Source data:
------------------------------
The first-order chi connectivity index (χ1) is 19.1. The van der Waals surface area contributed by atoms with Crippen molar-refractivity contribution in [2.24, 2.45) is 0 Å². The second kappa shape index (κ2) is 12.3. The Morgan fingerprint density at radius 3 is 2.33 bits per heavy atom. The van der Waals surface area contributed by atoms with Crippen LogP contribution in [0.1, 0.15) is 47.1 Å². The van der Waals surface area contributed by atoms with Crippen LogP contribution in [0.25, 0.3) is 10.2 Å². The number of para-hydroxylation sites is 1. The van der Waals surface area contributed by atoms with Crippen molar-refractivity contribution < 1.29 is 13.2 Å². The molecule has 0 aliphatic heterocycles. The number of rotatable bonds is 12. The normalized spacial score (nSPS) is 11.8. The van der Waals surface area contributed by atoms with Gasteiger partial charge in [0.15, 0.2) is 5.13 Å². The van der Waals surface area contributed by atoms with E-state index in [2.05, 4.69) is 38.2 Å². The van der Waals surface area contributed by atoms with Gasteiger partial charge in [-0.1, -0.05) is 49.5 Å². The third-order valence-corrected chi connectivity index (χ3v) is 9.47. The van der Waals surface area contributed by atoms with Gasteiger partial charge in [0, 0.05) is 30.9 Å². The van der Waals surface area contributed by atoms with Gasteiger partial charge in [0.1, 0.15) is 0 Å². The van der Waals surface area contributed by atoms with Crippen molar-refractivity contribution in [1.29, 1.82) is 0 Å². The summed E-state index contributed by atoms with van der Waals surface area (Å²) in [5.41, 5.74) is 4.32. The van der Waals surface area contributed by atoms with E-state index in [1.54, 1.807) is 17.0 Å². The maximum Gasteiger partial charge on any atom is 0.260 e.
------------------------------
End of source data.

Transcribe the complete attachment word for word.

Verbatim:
The first-order chi connectivity index (χ1) is 19.1. The van der Waals surface area contributed by atoms with Crippen molar-refractivity contribution in [2.24, 2.45) is 0 Å². The second kappa shape index (κ2) is 12.3. The Morgan fingerprint density at radius 3 is 2.33 bits per heavy atom. The van der Waals surface area contributed by atoms with Crippen LogP contribution in [0.1, 0.15) is 47.1 Å². The van der Waals surface area contributed by atoms with Crippen LogP contribution in [0.25, 0.3) is 10.2 Å². The number of para-hydroxylation sites is 1. The van der Waals surface area contributed by atoms with Crippen molar-refractivity contribution < 1.29 is 13.2 Å². The molecule has 0 aliphatic heterocycles. The number of rotatable bonds is 12. The normalized spacial score (nSPS) is 11.8. The van der Waals surface area contributed by atoms with Gasteiger partial charge in [0.15, 0.2) is 5.13 Å². The van der Waals surface area contributed by atoms with E-state index in [2.05, 4.69) is 38.2 Å². The van der Waals surface area contributed by atoms with Gasteiger partial charge in [-0.1, -0.05) is 49.5 Å². The third-order valence-corrected chi connectivity index (χ3v) is 9.47. The van der Waals surface area contributed by atoms with Gasteiger partial charge in [0, 0.05) is 30.9 Å². The van der Waals surface area contributed by atoms with Gasteiger partial charge in [0.1, 0.15) is 0 Å². The van der Waals surface area contributed by atoms with Crippen molar-refractivity contribution in [1.29, 1.82) is 0 Å². The summed E-state index contributed by atoms with van der Waals surface area (Å²) in [5.41, 5.74) is 4.32. The van der Waals surface area contributed by atoms with E-state index in [1.54, 1.807) is 17.0 Å². The maximum Gasteiger partial charge on any atom is 0.260 e.